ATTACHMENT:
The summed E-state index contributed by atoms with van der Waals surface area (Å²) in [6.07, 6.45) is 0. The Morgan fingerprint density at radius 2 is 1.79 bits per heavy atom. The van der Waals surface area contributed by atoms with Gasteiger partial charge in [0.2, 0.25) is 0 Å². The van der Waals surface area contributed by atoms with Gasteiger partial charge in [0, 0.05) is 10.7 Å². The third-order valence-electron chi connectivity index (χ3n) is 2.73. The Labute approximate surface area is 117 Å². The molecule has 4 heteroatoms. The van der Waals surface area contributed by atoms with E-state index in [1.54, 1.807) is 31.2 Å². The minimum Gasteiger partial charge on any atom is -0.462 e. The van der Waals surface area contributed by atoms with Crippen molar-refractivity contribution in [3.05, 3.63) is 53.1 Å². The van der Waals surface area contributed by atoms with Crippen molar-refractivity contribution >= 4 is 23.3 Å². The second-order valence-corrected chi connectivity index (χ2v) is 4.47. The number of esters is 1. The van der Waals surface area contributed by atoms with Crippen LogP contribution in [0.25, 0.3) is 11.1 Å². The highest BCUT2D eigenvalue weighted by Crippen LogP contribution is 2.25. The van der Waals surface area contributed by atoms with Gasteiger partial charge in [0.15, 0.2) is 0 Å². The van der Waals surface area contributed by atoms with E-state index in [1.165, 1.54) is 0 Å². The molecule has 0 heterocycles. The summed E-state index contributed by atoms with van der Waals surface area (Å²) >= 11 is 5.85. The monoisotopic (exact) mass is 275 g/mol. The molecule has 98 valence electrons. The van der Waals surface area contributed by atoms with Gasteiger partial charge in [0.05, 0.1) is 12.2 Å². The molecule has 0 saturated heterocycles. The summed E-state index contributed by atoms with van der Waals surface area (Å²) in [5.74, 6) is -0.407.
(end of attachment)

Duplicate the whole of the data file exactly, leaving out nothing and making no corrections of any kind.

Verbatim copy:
The summed E-state index contributed by atoms with van der Waals surface area (Å²) in [6.07, 6.45) is 0. The Morgan fingerprint density at radius 2 is 1.79 bits per heavy atom. The van der Waals surface area contributed by atoms with Gasteiger partial charge in [0.2, 0.25) is 0 Å². The van der Waals surface area contributed by atoms with Gasteiger partial charge in [0, 0.05) is 10.7 Å². The third-order valence-electron chi connectivity index (χ3n) is 2.73. The Labute approximate surface area is 117 Å². The molecule has 4 heteroatoms. The van der Waals surface area contributed by atoms with E-state index in [1.54, 1.807) is 31.2 Å². The minimum Gasteiger partial charge on any atom is -0.462 e. The van der Waals surface area contributed by atoms with Crippen molar-refractivity contribution in [3.05, 3.63) is 53.1 Å². The van der Waals surface area contributed by atoms with Crippen molar-refractivity contribution >= 4 is 23.3 Å². The second-order valence-corrected chi connectivity index (χ2v) is 4.47. The number of esters is 1. The van der Waals surface area contributed by atoms with Crippen LogP contribution in [0.25, 0.3) is 11.1 Å². The highest BCUT2D eigenvalue weighted by Crippen LogP contribution is 2.25. The van der Waals surface area contributed by atoms with Gasteiger partial charge in [0.15, 0.2) is 0 Å². The van der Waals surface area contributed by atoms with E-state index in [1.165, 1.54) is 0 Å². The molecule has 0 heterocycles. The summed E-state index contributed by atoms with van der Waals surface area (Å²) >= 11 is 5.85. The monoisotopic (exact) mass is 275 g/mol. The molecule has 98 valence electrons. The van der Waals surface area contributed by atoms with Gasteiger partial charge in [0.05, 0.1) is 12.2 Å². The molecule has 0 saturated heterocycles. The summed E-state index contributed by atoms with van der Waals surface area (Å²) in [5.74, 6) is -0.407.